Book Review: “Islam: The Cloak of the Antichrist” by Jack Smith



Posted by ⋅ January 13, 2012 ⋅ 2 Comments

Islam: The Cloak of the Antichrist is bound to be extremely controversial. The title alone is enough to set people off. Writing under the pseudonym of “Jack Smith,” the author’s main argument is that Islam matches the Biblical prophecies concerning the Antichrist.

Smith starts the book by defining terms and outlining his method. “Antichrist has two meanings in the Bible. First, ‘antichrist’ is a demonic influence that may or may not be incarnate… Second, in the last days, ‘Antichrist’ is an incarnate satanic spirit possessing supernatural powers that will lead a false religion in its quest for dominion of the entire world (see Rev. 13:7-8, 11-18; 17:8, 11)” (XIII). Smith notes his argument is that “Islam’s prophesied ‘Mahdi’ will be interpreted as the Antichrist in the last days” (ibid.). As far as method goes, Smith notes the importance of reading many prophecies as apocalyptic literature–steeped in metaphor (XVII). “Bible prophecy,” writes Smith, “is like a giant jigsaw puzzle; except, there is no picture on the box. Each piece can only be confirmed to be the ‘right piece’ if it fits with the pieces around it, which must fit the pieces around them, and so on” (XVIII). Finally, Smith notes that he is not trying to enter into discussion about different methods of interpretation or to discuss all the variant interpretations of each passage (XIX).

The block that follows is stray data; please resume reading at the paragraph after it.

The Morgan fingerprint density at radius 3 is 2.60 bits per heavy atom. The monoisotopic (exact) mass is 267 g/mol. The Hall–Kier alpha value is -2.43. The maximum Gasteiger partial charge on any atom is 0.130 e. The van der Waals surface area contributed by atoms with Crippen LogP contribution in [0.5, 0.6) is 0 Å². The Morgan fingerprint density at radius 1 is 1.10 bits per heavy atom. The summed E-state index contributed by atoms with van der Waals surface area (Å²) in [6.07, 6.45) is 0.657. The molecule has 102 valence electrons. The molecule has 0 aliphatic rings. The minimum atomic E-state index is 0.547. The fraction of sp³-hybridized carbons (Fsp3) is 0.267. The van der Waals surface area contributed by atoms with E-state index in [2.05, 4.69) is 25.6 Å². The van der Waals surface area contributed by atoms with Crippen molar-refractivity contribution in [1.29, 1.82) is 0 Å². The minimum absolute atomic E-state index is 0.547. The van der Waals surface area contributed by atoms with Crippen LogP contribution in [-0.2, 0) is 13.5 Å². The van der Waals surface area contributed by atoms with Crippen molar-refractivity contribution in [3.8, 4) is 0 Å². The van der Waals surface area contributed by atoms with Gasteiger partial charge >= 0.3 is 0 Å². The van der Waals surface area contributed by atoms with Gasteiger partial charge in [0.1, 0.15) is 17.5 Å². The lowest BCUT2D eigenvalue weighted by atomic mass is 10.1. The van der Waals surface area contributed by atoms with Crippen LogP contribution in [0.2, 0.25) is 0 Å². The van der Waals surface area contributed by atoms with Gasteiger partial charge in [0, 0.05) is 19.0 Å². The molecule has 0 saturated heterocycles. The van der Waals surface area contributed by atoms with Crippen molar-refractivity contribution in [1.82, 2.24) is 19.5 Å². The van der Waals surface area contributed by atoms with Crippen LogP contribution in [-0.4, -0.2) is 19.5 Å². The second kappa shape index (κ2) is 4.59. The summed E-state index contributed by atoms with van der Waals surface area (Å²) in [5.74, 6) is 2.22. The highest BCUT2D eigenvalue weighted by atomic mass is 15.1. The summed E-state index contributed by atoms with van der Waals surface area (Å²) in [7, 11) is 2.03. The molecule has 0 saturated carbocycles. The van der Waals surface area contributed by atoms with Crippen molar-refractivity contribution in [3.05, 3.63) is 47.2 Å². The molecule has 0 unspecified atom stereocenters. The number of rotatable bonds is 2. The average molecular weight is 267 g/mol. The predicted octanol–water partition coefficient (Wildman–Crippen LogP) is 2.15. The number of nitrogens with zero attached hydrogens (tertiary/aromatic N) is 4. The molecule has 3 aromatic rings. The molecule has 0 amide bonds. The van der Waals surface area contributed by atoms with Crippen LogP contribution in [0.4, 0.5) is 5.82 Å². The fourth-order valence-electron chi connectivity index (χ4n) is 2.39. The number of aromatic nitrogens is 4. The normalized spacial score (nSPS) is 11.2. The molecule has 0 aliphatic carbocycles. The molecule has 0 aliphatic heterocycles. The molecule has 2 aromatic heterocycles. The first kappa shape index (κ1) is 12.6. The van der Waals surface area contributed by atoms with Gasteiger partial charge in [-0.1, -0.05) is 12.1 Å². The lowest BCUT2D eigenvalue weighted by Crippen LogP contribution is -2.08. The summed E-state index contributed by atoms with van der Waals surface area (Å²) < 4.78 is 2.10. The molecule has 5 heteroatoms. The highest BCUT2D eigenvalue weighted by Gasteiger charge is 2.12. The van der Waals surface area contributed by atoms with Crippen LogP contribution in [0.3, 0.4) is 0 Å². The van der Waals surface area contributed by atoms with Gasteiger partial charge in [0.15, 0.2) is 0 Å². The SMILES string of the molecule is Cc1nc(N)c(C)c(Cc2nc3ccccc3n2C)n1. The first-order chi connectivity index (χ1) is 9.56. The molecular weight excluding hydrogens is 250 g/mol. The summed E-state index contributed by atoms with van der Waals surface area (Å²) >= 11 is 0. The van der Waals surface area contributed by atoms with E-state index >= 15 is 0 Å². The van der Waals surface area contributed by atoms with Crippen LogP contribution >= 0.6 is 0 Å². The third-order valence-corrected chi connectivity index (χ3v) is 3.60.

Smith’s argument is quite robust. Chapter by chapter, he puts together the pieces of the “jigsaw puzzle”–arguing directly from prophecy to specific areas of Islam. The Qur’an, Smith argues, fulfills many parts of the prophesied Antichrist–for it denies that Jesus is the Messiah, the Son of God, and denigrates his role to that of a mere prophet (16ff). Islam, argues Smith, also fulfills the role of the Antichrist due to its history of holy war and jihad (47ff).

Smith quickly turns to even more specific prophecies when he surveys Daniel’s prophecies regarding the kingdoms to come (Daniel 2 and 7). He argues that Islam fulfills the requirements of the “final kingdom” which will come to attack God’s children. Specifically, these include that Islam is divided (62ff); it will not adhere to itself (66-67); it will have a leader who will rise at the last days (81-82); etc. (82ff).

Against the more traditional interpretation that the final kingdom will be a new Roman Empire, Smith argues that Rome would fail to fulfill various prophetic characteristics (101ff). He also counters notions found on various online sources that the European Union could be the Antichrist.